by search engines. In addition, you can submit them to directories
under specific categories. In your case, project management is both a
job title and a process. By writing about project management you can
attract interest in your application. This also helps establish
credibility for users who may not know your company and are comparing
your application with what's already on the market.

Tip: Make these articles plain vanilla HTML pages and also convert
them to PDF files. You can make both versions available on your Web
site for users. White papers look more professional in PDF form. Your
users will appreciate the information and crawlers will find them if
you provide a link to them.

5. The fastest way to make your application both engine- and
user-friendly is to pretend that nobody can see it.  Huh? You may have
heard of Section 508, which is a law that essentially says any Web
site of the US Government must be accessible to special-needs users.
The best part of this is that the extra measures Webmasters take to
make their pages more accessible, also make them more
search-engine-friendly. For example, cleaner code, alt tags, more
descriptive text and much, much more. A few resources loaded with
information on this are: <http://diveintoaccessibility.org/>,
<http://www.jessett.com/web_sites/usability/index.shtml> and
<http://www.w3.org/WAI/>. To find more, run a search on "Section 508"
in one of the major search engines.

Don't forget the little things:

* Clean code (redundant is bad, code clogged with spacer gifs and
endless font calls is also bad).

*Watch out for small fonts. If users need a magnifying glass to read
the instructions -- you've lost them.

*Even old techniques such as using H1 tags can increase usability
along with being a benefit in some search engine algorithms.

*Cascading Style Sheets (CSS) are helpful. When you put all the font
and color information, as well as other design specs into a CSS file
and call it from the page header, you've removed lots of junk search
engine crawlers must muddle through, plus you speed up load time for
your users.

And finally, be aware of the terms you are using. These four
("Glossary," "FAQ," "Help" and "Information") are closely related. You
might try combining them into a "hub" that leads to the others (like
the way "Information" is structured already on your site.)  By calling
the link "About Help-U-Plan" you've just fed in another keyword -- the
name of the application itself.

Good luck with your new Internet application!

Kimberly K. Krause
SEO/UI/Usability Consultant
http://www.cre8pc.com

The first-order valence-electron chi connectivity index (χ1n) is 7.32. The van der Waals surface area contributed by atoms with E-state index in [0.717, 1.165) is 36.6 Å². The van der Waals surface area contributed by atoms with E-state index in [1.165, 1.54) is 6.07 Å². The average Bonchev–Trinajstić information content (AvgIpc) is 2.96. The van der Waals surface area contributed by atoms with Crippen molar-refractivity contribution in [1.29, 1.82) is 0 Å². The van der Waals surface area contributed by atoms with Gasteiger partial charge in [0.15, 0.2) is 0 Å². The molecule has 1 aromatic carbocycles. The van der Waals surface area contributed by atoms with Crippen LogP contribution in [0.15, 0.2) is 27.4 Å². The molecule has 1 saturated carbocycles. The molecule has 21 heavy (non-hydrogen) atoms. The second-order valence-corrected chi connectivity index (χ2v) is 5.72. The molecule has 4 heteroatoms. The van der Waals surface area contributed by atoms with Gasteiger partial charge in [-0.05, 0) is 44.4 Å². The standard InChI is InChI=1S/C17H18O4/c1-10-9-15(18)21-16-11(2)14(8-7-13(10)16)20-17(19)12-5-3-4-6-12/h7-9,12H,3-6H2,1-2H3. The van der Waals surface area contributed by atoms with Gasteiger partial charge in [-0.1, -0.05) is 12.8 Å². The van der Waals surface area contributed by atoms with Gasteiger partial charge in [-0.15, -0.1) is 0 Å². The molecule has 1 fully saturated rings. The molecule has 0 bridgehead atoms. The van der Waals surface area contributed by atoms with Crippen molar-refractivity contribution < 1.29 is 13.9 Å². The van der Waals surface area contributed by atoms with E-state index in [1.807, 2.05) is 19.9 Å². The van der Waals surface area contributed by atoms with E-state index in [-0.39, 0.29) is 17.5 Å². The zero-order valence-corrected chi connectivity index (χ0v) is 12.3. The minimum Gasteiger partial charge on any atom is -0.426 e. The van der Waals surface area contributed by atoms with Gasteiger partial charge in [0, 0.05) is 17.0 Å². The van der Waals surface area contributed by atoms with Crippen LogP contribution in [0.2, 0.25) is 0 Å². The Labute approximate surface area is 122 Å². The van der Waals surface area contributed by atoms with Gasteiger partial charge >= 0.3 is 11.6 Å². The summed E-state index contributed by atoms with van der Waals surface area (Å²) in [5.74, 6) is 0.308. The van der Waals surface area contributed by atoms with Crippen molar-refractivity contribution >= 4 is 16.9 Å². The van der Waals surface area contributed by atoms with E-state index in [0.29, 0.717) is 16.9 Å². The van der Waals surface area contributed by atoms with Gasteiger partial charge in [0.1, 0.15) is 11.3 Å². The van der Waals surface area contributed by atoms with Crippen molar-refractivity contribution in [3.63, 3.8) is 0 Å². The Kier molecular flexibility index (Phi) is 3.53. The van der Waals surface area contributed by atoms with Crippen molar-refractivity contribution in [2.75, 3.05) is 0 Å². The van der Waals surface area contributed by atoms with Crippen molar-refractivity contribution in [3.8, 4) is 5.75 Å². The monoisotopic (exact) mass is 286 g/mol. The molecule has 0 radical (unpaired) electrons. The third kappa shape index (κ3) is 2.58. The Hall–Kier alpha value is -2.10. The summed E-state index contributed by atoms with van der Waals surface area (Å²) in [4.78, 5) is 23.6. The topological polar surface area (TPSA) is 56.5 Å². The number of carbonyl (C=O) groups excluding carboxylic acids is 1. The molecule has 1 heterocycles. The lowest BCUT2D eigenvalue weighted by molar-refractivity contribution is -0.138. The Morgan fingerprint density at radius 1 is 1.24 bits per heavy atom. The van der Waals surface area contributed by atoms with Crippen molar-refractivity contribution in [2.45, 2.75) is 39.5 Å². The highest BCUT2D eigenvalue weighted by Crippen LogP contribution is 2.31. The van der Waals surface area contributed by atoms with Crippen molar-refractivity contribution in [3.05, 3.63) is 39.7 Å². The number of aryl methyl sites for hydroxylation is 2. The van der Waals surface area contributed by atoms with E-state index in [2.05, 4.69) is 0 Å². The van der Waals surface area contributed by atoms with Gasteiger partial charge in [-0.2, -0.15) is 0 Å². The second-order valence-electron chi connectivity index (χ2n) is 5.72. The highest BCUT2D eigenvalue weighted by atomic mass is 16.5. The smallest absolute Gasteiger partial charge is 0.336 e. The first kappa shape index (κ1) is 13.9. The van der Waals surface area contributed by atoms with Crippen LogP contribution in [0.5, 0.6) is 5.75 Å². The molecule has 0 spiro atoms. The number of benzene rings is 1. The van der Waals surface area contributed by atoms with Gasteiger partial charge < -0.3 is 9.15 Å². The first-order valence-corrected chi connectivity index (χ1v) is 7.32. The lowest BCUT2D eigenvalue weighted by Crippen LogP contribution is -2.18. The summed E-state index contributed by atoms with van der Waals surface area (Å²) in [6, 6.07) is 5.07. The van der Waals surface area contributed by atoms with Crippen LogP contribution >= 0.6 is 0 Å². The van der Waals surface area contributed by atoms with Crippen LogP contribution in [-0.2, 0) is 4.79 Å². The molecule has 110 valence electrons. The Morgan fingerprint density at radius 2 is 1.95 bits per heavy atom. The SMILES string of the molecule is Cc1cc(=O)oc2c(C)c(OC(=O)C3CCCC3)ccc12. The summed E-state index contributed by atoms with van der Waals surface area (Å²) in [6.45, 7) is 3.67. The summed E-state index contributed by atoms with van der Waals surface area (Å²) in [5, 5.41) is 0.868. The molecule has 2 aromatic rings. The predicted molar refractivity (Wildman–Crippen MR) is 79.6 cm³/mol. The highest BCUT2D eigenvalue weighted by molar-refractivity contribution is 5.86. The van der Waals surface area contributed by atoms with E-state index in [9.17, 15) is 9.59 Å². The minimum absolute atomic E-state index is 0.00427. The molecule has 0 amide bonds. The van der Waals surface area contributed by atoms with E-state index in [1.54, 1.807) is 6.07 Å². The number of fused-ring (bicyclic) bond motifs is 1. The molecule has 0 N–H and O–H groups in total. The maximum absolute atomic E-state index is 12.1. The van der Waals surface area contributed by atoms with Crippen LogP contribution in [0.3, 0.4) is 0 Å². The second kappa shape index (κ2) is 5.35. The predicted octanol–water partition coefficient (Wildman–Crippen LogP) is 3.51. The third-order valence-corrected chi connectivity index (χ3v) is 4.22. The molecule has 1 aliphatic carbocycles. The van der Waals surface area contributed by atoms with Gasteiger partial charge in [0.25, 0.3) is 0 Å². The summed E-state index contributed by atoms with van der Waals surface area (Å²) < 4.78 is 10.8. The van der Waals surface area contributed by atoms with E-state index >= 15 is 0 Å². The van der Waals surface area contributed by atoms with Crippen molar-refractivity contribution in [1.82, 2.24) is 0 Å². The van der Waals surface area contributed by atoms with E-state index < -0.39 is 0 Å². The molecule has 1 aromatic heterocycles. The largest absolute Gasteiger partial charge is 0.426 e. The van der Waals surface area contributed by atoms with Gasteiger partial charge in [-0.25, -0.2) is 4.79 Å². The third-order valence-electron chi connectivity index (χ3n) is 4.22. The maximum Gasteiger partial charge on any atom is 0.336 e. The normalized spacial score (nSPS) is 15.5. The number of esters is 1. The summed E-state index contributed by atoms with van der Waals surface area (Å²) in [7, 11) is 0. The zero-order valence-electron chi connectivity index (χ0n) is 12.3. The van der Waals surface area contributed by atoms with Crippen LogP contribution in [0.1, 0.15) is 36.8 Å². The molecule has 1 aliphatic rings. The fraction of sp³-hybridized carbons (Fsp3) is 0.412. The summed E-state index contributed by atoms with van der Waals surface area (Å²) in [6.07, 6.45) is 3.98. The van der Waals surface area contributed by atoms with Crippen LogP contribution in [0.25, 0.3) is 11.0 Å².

Cre8asite Forum: http://webworkshop.net/cre8asite/

[Thanks, Kim!  Ron also asked about books he could read, and right
now, there's not a lot out there.  Shari Thurow is coming out with a
book in a few months that will be very helpful to people like Ron.
Once it's published, I'll be writing a review here. In the meantime,
if you're into the techie details about how search engines work (which
of course can help you in your optimization endeavors) you might want
to try Mike Grehan's "Search Engine Optimization Report."  You can
read my full review of it here:
</issue018.htm#stuff>. - Jill]


__________________________________________________adv.

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__________________________________________________


~~~Notes from Search Engine Strategies Conference~~~

++Converting Visitors Into Buyers++

Today's guest conference session reporter is Grant Crowell.  Grant is
the founder and CEO of Grantastic Designs,
Inc.<http://www.grantasticdesigns.com>.  He has many years of
professional experience in the fields of web design, copywriting and
marketing.  I've spoken with Grant at many conferences and just
recently found out that he is originally from Hawaii!  Interestingly
enough, his wife, Shari Thurow, prefers the Chicago area to "paradise"
so that's where they reside.  A lot of my family live in Hawaii and
really love it, but I can understand why one may not want to live
there permanently.  Great place to visit though!

Here's Grant's complete report on the "Converting Visitors Into
Buyers" session from the San Jose Search Engine Strategies conference.

Guest Article
Converting Visitors Into Buyers
Grant Crowell

Achieving search engine visibility is only the beginning of the
marketing and sales process.  To fully realize your goals, you need to
understand how to organize your search listings to bring in the right
type of visitors, and then construct your Web site to best meet their
needs and turn them from passive visitors into active customers. This
was the core topic at the Search Engine Strategies seminar,
"Converting Visitors Into Buyers," held recently in San Jose,
California.

Michael Sack, SVP and Chief Product Officer for Inceptor, Inc.
<http://www.inceptor.com/> explained how measuring conversions is
crucial for any site. "Search engines can bring highly qualified,
relevant traffic, but they can also bring irrelevant traffic. And
today, we're paying more and more for it. It's expensive to
participate in paid-inclusion and placement programs, and there are no
guarantees that they will automatically bring any return on investment
(ROI)."

The challenge, Sack says, is to deliver the right people to your site
and drive them to the actions you want them to take. "For that, you